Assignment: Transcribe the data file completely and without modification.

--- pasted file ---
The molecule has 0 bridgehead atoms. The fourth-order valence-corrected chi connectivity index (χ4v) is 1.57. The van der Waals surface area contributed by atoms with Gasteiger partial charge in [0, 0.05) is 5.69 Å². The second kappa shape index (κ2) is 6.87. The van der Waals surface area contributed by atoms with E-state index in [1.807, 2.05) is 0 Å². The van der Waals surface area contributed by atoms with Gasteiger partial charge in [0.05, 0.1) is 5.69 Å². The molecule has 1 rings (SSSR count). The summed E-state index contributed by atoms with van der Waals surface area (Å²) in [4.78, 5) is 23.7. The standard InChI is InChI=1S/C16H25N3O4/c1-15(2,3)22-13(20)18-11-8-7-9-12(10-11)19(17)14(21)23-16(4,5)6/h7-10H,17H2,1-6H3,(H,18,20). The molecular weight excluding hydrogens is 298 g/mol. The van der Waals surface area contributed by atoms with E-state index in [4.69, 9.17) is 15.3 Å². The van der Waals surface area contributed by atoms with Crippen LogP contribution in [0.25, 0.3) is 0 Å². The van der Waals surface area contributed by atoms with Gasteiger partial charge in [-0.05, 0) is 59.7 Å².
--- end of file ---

The molecule has 0 bridgehead atoms. The fourth-order valence-corrected chi connectivity index (χ4v) is 1.57. The van der Waals surface area contributed by atoms with Gasteiger partial charge in [0, 0.05) is 5.69 Å². The second kappa shape index (κ2) is 6.87. The van der Waals surface area contributed by atoms with E-state index in [1.807, 2.05) is 0 Å². The van der Waals surface area contributed by atoms with Gasteiger partial charge in [0.05, 0.1) is 5.69 Å². The molecule has 1 rings (SSSR count). The summed E-state index contributed by atoms with van der Waals surface area (Å²) in [4.78, 5) is 23.7. The standard InChI is InChI=1S/C16H25N3O4/c1-15(2,3)22-13(20)18-11-8-7-9-12(10-11)19(17)14(21)23-16(4,5)6/h7-10H,17H2,1-6H3,(H,18,20). The molecular weight excluding hydrogens is 298 g/mol. The van der Waals surface area contributed by atoms with E-state index in [4.69, 9.17) is 15.3 Å². The van der Waals surface area contributed by atoms with Crippen LogP contribution in [0.25, 0.3) is 0 Å². The van der Waals surface area contributed by atoms with Gasteiger partial charge in [-0.05, 0) is 59.7 Å².